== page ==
As a Black trans woman, I find myself playing third fiddle to a multitude of issues seen as more important than my own. As a Black woman who is trans, dark skinned, and full figured, I’m often silently asked to not make this a “trans issue” in Black spaces, and not make it a Black issue in White ones. I’m told that my story is beautiful and amazing, but I have seen first hand that it is only valued if it greases the hands of a wealthy White person or the floors of a ballroom as it’s being told.

I am allowed to feel, so long as it’s within the stereotype. I’m allowed to be an attractive man in a well-placed wig, but never a woman. I’m allowed to think outside the box, so long as my passing privilege matches my intellect. I’ve sat in spaces that were deemed safe only to be misgendered and have it laughed off because “everyone here is learning.” Most of these spaces were Black and for Black people, but my trans identity allowed room for the rules of respect to be bent in order to devalue my existence. Black cis folks shout in the streets for equality while passing dirty looks at Black trans and queer protesters who are also there demanding the same justice in exchange for the same peace. We stand together as the Black community, except when it comes to the injustice being done to Black LGBTQIA+ folks.

Yet trans women like Raquel Willis, Tonie Michele, and myself have stood at the forefront of many Black movements from Trayvon Martin to George Floyd, and still, we are seen as a distraction to the movement. Black trans women have been at the helm of ensuring the rights of our communities to no avail. With a life expectancy of age 35, trans women of color are the most at risk, yet somehow the least understood, funded, and supported subset of our little slice of the demographic. Saddest of all, many cis-gendered (people whose personal identity and gender correspond with their birth sex) Black folk still refuse to stand in solidarity with us for the betterment of the community as a whole.

Trans incidents leading to fatalities have increased over the last three years. According to The Human Rights Campaign, there were 22 murders of transgender people in 2015, 23 in 2016, 27 and in 2019. So far, this year, 15 trans people were murdered which included two trans men. Yet the amount of funding for programming around the issue is at the bottom of the list or tied into GBL (gay, bi, and lesbian) and Black Lives efforts in order to keep the peace.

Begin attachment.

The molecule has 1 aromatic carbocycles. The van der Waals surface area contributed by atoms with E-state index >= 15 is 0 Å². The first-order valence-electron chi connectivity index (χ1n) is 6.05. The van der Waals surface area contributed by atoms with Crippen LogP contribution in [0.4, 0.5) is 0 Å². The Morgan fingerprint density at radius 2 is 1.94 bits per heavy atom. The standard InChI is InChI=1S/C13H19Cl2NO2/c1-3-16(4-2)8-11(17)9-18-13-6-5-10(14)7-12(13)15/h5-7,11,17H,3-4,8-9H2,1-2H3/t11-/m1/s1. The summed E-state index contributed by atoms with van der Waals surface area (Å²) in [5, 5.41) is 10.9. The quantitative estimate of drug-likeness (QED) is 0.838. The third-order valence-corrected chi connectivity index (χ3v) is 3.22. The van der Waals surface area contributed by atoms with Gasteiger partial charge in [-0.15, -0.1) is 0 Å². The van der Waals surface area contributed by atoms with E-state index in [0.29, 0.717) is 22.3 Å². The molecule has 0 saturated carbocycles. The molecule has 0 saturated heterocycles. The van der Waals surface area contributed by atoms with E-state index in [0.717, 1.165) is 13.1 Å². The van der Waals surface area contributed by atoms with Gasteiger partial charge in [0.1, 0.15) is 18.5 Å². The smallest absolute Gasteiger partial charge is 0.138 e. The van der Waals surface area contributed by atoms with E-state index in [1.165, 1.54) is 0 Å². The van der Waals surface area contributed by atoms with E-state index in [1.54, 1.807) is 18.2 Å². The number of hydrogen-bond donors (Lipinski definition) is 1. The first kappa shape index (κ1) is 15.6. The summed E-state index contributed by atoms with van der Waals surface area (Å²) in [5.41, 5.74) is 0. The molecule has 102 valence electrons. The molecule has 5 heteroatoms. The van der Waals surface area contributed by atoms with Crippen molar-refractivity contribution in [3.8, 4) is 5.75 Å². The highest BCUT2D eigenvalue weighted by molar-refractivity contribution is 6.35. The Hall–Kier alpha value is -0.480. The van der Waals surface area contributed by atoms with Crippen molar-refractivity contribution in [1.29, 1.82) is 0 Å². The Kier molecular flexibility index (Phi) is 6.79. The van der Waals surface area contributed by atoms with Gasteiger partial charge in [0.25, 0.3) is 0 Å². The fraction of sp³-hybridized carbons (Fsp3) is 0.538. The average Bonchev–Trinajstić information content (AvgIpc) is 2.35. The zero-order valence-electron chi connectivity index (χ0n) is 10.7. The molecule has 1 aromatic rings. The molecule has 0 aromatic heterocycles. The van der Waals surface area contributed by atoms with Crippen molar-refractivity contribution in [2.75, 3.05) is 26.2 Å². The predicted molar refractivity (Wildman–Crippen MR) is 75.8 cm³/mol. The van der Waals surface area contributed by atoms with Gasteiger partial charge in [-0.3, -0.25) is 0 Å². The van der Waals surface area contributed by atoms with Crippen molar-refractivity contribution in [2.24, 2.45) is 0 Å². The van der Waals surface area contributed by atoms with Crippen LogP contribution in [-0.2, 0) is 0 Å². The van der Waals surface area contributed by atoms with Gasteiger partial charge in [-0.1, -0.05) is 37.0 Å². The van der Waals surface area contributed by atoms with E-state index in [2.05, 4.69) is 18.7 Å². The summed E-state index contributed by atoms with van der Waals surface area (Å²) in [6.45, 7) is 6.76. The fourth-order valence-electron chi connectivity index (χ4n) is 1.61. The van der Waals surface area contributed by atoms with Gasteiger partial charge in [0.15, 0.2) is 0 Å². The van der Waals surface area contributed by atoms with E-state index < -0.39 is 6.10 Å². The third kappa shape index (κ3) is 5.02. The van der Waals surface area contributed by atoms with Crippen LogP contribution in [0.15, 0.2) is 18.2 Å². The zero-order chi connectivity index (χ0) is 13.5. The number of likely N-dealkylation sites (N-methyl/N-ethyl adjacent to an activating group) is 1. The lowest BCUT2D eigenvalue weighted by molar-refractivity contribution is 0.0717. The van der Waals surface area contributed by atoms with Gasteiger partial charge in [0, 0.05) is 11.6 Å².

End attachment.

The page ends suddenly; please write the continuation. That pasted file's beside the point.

Things have got to change surrounding the idea that trans people, and our stories, are only valuable if we can be exploited and used to propel singular messages for the masses. Not all of us use sex work or crime as a means for survival. Not all of us engage in the ballroom community or act as “House mothers.” Some of us don’t live within the binary. A lot of us are college-educated. The narrative has to change and to change it we must call out problematic but normalized dismissals when we see them as a community, use our resources when we find ourselves inquiring about daily functions surrounding our sisters, and a respectful touch when we feel we have to engage her. Give the floor to trans men and women when we see a space is being dominated by only one lens as opposed to a full spectrum, and be mindful about tokenism within the community and understand that it’s ok to not understand, but never ok to use that lack of understanding as a means to be disrespectful. 

We all must check the privilege we have in the freedom we’re allowed to be ourselves. We must explore that while committing to governing ourselves by living in the action of inclusion and not just the phrase. We’ve got to continue to lead by which starts with making room within the community for everyone to be represented.


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